The Selangor Government has no plans to introduce full-time councillors with equivalent salaries for the moment, said the state exco member in charge of local government, Ronnie Liu.
In an exclusive interview with Komunitikini, Liu said the state government is concerned about the financial implications once a full-time system is implemented.
“Each of them must be paid at least RM4,000 a month if we were to introduce a full-time system. We have 288 councillors in Selangor. It will be a huge budget,” he said.
The state has been mulling restructuring all 12 local councils in Selangor by turning all councillors or a number of councillors in every council into full-timers.
This is to give proper compensation to councillors whose jobs include attending meetings, making policies, chairing local council residents’ committees (JKP), organising community activities and such.
Liu admitted that some doctors and lawyers who are also councillors are having tough time juggling their day-jobs with the onerous tasks required of them as councillors.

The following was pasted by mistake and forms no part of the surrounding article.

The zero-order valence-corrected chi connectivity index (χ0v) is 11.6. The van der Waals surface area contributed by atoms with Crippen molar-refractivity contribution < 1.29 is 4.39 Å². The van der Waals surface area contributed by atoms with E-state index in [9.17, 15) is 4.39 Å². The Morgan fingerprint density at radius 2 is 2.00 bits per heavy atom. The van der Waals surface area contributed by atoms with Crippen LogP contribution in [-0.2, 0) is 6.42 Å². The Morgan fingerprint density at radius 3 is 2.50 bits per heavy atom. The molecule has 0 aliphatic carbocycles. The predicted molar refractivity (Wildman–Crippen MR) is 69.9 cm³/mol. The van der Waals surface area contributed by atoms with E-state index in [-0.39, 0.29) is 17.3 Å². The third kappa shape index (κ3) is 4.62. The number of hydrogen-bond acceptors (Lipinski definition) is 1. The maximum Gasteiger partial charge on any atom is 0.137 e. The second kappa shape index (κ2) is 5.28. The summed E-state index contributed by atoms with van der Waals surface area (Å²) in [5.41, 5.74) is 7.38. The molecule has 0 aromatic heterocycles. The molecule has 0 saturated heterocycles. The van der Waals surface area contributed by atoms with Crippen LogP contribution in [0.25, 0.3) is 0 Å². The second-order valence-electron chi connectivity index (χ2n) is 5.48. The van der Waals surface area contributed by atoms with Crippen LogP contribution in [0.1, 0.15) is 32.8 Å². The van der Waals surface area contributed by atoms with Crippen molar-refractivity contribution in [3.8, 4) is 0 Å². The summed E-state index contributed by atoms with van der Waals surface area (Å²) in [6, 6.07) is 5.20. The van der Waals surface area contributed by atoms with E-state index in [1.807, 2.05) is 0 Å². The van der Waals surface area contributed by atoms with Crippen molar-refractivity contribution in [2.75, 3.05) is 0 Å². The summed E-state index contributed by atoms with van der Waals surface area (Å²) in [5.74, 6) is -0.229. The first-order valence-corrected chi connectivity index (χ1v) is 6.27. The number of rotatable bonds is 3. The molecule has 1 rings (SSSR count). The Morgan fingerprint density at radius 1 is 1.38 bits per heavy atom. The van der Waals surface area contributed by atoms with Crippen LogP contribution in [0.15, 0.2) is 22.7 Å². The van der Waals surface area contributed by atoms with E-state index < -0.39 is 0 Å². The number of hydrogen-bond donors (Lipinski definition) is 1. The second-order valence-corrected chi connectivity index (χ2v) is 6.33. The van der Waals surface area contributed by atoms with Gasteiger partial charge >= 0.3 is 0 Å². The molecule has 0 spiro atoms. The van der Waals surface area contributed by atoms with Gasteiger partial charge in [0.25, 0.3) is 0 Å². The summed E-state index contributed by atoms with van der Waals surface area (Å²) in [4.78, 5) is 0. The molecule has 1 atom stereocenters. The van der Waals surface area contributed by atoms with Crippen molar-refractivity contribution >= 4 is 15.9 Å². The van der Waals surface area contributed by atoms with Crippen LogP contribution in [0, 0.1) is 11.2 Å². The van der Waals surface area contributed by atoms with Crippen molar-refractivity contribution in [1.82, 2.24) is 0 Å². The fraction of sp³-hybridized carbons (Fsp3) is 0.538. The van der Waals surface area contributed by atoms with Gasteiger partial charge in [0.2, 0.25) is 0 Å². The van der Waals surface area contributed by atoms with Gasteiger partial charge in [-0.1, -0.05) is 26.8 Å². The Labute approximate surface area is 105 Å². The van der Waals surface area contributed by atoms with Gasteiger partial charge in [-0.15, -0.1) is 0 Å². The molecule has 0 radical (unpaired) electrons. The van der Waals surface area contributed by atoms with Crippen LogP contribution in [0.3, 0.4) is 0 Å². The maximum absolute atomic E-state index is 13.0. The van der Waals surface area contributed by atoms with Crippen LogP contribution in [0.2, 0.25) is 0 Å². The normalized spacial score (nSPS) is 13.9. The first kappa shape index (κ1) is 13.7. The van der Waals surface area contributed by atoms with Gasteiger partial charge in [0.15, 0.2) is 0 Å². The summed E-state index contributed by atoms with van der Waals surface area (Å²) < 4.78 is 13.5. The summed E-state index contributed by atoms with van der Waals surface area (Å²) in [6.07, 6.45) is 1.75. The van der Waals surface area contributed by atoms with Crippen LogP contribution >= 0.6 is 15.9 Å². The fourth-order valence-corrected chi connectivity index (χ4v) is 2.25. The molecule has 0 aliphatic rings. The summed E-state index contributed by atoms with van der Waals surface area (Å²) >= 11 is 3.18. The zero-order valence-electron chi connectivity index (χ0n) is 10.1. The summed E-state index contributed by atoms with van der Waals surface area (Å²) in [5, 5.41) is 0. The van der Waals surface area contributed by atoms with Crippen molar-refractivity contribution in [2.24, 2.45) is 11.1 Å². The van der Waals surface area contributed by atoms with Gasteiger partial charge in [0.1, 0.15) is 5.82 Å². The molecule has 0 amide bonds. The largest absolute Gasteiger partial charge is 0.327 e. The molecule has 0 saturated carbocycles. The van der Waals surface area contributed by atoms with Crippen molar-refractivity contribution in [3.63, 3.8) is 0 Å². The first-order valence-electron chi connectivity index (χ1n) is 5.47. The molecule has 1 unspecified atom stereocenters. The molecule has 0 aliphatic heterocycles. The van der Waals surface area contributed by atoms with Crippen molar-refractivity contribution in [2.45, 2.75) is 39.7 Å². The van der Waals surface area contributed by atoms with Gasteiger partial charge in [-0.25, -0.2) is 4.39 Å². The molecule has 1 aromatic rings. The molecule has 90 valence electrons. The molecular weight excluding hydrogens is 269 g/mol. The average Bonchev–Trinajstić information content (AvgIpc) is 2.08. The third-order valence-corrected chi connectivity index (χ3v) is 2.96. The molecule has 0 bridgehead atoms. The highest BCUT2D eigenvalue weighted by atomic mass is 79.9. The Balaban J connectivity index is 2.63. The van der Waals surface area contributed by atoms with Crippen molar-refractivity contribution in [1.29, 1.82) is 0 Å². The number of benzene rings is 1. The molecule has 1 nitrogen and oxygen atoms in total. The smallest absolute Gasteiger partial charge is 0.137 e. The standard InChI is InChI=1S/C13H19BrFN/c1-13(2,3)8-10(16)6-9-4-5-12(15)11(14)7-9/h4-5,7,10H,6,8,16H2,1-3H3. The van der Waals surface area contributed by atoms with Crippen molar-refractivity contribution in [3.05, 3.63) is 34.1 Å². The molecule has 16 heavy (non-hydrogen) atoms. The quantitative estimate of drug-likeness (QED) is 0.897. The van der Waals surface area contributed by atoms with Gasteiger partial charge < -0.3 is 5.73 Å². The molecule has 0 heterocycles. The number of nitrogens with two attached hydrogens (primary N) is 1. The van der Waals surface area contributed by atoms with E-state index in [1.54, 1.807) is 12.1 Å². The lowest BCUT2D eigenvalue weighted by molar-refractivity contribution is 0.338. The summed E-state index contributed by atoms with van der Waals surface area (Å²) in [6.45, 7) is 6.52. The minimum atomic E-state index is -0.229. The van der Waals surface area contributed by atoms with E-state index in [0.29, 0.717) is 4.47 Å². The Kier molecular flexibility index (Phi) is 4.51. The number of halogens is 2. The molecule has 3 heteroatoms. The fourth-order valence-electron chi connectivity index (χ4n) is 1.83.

“Some of them who have to skip their jobs because the local council meeting is held on weekdays,” he said.
Councillors dropping out
The councillor’s allowance was recently revised from RM750 to RM1,000 a month. In addition to a RM150 per meeting allowance, a councillor’s barely receives RM1,500 in total compensation a month.
An MPSJ councillor, who preferred not to be named, said it is impossible to survive in in Kuala Lumpur on RM1,500.
When told about such issues being raised, Liu admitted that the existing allowance structure is “wrong”.
“If I have a say, the allowance should at least be RM2,000 a month as many of them have to give up their jobs completely,” he said.
He claimed the previous Selangor BN administration never intended to revise councillors’ allowance because councillors that time enjoyed excessive privileges (kang tau) such as local council contracts and backdoor dealings.
He added that such practices were halted after Pakatan took over.
He however rejected the idea to make eight out of 24 councillors in every local government full-timers, with the eight overseeing more JKP zones than their part-time counterparts.
“It is not practical. A JKP zone for each councillor now is already a huge task. If they were to oversee more zones, they will lose focus,” he said.
The low incentives and non-equivalent job tasks, have led to local councils losing several councillors every time their tenures expire.
“In fact at least one councillor in every local council has dropped out because they cannot cope with their financial constraints,” he said.